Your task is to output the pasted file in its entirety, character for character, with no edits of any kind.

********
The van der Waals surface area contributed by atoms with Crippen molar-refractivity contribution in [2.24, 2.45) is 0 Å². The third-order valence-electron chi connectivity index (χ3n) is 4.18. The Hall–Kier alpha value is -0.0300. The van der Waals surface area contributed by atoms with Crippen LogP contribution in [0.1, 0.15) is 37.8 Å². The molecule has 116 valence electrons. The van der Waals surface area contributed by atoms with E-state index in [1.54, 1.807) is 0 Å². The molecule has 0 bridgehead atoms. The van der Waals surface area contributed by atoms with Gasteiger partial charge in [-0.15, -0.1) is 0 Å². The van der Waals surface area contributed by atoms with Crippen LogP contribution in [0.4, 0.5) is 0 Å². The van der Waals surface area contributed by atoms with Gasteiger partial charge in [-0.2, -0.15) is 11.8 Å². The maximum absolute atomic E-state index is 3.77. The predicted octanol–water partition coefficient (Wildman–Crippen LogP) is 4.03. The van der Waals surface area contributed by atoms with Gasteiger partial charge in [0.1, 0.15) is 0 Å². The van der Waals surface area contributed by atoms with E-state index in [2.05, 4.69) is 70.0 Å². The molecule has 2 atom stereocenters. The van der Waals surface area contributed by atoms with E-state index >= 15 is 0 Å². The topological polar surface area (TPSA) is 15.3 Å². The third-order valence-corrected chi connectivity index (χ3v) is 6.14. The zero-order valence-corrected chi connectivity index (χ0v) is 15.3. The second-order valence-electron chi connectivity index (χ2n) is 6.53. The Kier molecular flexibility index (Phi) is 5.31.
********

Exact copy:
The van der Waals surface area contributed by atoms with Crippen molar-refractivity contribution in [2.24, 2.45) is 0 Å². The third-order valence-electron chi connectivity index (χ3n) is 4.18. The Hall–Kier alpha value is -0.0300. The van der Waals surface area contributed by atoms with Crippen LogP contribution in [0.1, 0.15) is 37.8 Å². The molecule has 116 valence electrons. The van der Waals surface area contributed by atoms with E-state index in [1.54, 1.807) is 0 Å². The molecule has 0 bridgehead atoms. The van der Waals surface area contributed by atoms with Gasteiger partial charge in [-0.15, -0.1) is 0 Å². The van der Waals surface area contributed by atoms with Crippen LogP contribution in [0.4, 0.5) is 0 Å². The van der Waals surface area contributed by atoms with Gasteiger partial charge in [-0.2, -0.15) is 11.8 Å². The maximum absolute atomic E-state index is 3.77. The predicted octanol–water partition coefficient (Wildman–Crippen LogP) is 4.03. The van der Waals surface area contributed by atoms with Gasteiger partial charge in [0.1, 0.15) is 0 Å². The van der Waals surface area contributed by atoms with E-state index in [2.05, 4.69) is 70.0 Å². The molecule has 2 atom stereocenters. The van der Waals surface area contributed by atoms with E-state index >= 15 is 0 Å². The topological polar surface area (TPSA) is 15.3 Å². The third-order valence-corrected chi connectivity index (χ3v) is 6.14. The zero-order valence-corrected chi connectivity index (χ0v) is 15.3. The second-order valence-electron chi connectivity index (χ2n) is 6.53. The Kier molecular flexibility index (Phi) is 5.31.